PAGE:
Paulo Mendes Pinto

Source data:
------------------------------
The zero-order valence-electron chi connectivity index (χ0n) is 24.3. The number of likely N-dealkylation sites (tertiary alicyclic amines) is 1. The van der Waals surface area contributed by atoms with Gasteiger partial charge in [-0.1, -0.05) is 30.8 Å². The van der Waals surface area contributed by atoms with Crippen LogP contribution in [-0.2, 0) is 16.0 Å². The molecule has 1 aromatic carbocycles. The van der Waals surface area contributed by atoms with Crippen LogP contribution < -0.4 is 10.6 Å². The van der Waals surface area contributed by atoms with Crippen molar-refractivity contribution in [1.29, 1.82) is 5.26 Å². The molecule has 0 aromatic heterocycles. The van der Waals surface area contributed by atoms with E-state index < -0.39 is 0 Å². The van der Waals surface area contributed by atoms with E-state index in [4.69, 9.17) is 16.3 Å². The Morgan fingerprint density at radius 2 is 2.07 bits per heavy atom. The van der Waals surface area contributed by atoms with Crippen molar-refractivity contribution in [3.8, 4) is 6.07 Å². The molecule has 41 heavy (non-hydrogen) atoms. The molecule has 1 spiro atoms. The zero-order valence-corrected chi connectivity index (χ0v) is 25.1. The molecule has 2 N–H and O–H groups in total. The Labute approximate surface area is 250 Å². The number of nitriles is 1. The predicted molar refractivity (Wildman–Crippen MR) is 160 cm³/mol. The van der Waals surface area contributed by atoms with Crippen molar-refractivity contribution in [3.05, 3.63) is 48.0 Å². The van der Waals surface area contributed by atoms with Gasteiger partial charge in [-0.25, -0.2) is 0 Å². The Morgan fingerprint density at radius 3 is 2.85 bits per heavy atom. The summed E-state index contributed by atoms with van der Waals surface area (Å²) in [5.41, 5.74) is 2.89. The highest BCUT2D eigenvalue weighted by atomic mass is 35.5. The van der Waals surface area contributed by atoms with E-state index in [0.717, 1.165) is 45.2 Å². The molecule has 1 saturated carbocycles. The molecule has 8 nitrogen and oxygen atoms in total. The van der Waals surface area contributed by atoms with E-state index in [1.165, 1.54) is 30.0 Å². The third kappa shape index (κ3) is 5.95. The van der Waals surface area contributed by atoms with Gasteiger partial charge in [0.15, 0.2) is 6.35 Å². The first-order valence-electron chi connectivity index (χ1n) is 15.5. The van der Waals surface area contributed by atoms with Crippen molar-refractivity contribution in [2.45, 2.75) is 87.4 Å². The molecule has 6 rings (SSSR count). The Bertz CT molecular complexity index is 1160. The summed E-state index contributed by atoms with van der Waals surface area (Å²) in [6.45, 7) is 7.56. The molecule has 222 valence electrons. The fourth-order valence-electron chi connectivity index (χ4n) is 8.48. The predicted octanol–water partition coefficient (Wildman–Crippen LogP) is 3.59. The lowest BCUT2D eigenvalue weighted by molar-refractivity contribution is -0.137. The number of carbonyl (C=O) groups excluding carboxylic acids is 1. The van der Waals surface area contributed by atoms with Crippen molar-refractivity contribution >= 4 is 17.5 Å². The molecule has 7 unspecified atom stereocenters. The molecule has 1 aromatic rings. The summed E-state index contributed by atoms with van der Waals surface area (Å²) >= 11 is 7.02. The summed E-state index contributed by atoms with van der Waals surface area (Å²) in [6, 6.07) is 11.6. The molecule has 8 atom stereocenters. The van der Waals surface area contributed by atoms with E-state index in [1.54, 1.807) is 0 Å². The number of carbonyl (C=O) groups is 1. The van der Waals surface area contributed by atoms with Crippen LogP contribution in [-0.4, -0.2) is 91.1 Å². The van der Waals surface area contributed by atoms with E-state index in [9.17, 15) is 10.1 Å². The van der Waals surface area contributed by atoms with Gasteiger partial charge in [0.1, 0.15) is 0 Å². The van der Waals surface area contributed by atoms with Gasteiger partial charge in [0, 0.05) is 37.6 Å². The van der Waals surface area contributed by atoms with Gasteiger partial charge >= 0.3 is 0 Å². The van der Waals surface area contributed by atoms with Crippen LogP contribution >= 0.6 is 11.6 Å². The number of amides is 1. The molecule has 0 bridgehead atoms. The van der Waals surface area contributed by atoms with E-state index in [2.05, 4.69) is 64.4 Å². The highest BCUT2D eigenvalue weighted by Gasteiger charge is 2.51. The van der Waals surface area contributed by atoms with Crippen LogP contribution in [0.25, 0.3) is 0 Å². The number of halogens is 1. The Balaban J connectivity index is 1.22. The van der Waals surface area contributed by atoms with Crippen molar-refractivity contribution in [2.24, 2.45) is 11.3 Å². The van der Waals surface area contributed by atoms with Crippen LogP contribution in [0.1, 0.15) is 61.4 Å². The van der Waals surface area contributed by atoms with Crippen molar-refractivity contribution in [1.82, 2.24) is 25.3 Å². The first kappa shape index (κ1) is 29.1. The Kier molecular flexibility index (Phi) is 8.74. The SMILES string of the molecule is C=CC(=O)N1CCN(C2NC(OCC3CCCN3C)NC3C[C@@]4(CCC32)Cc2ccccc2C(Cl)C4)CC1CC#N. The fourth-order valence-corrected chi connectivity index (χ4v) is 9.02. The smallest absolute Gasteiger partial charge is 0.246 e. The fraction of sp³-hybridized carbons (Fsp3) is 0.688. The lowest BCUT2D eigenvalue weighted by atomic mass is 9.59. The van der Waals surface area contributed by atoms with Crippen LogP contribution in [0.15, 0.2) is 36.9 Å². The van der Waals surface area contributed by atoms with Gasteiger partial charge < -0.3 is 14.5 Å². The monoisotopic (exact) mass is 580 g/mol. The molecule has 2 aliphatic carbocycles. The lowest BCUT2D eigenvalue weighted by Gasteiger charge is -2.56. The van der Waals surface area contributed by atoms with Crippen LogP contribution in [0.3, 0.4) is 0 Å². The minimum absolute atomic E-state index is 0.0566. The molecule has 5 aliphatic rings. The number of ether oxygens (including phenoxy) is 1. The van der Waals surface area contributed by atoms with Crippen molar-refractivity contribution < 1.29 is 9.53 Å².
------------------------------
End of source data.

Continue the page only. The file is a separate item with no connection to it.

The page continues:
Portugal’s relation to its Jewish heritage is complex and marked by fears and distrust due to centuries of inquisition and another half century of national Catholic dictatorship during the twentieth century. It was not before the end of the twentieth century that Jewish Studies gained relevance, contributing to the discovery of the Jewish past both of the individuals interested in their Jewish ancestors and of the national collective identity. The generation of scientific knowledge and a widespread appreciation of the Jewish heritage by state institutions and official discourses have resulted in an implosion of congresses, courses, exhibitions and publications on the Portuguese Jewish past in the second decade of the new millennium. The recent Nationality Law, which grants nationality to the descendants of Portuguese-born Jews is an important milestone of this process. The article explores the process of recovering the Sephardic past as a lieu de mémoire of Portuguese cultural identity, zooming into the initiatives, institutions, contents and reasons that motivate such rediscovery. It discusses the singularity of this memory boom in a country with a small Jewish population and examines how state institutions interact with the Jewish communities in Portugal which are composed, to a large extent, of Ashkenazi Jews.